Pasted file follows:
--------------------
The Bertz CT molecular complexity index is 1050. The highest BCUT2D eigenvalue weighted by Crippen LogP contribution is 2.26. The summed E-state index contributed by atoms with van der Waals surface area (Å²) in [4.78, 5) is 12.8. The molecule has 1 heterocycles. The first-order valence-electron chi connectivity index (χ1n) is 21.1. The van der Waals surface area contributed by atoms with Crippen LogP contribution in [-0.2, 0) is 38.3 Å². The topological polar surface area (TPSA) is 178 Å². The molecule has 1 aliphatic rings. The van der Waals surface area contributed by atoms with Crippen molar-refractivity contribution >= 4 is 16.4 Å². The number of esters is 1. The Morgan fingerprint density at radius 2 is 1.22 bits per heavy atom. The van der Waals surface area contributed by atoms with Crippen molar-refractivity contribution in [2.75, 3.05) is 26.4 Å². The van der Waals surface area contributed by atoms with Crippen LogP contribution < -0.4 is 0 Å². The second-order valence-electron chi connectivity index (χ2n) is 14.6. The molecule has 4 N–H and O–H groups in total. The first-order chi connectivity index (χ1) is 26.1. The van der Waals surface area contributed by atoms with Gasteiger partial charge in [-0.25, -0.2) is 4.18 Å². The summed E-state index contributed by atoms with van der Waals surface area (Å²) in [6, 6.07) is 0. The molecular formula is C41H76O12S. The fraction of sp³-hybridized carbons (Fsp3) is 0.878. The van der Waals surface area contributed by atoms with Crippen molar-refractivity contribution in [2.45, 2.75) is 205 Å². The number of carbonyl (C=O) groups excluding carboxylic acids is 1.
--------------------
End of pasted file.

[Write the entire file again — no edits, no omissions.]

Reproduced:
The Bertz CT molecular complexity index is 1050. The highest BCUT2D eigenvalue weighted by Crippen LogP contribution is 2.26. The summed E-state index contributed by atoms with van der Waals surface area (Å²) in [4.78, 5) is 12.8. The molecule has 1 heterocycles. The first-order valence-electron chi connectivity index (χ1n) is 21.1. The van der Waals surface area contributed by atoms with Crippen LogP contribution in [-0.2, 0) is 38.3 Å². The topological polar surface area (TPSA) is 178 Å². The molecule has 1 aliphatic rings. The van der Waals surface area contributed by atoms with Crippen molar-refractivity contribution >= 4 is 16.4 Å². The number of esters is 1. The Morgan fingerprint density at radius 2 is 1.22 bits per heavy atom. The van der Waals surface area contributed by atoms with Crippen molar-refractivity contribution in [2.75, 3.05) is 26.4 Å². The van der Waals surface area contributed by atoms with Crippen LogP contribution < -0.4 is 0 Å². The second-order valence-electron chi connectivity index (χ2n) is 14.6. The molecule has 4 N–H and O–H groups in total. The first-order chi connectivity index (χ1) is 26.1. The van der Waals surface area contributed by atoms with Gasteiger partial charge in [-0.25, -0.2) is 4.18 Å². The summed E-state index contributed by atoms with van der Waals surface area (Å²) in [6, 6.07) is 0. The molecular formula is C41H76O12S. The fraction of sp³-hybridized carbons (Fsp3) is 0.878. The van der Waals surface area contributed by atoms with Crippen molar-refractivity contribution in [2.45, 2.75) is 205 Å². The number of carbonyl (C=O) groups excluding carboxylic acids is 1.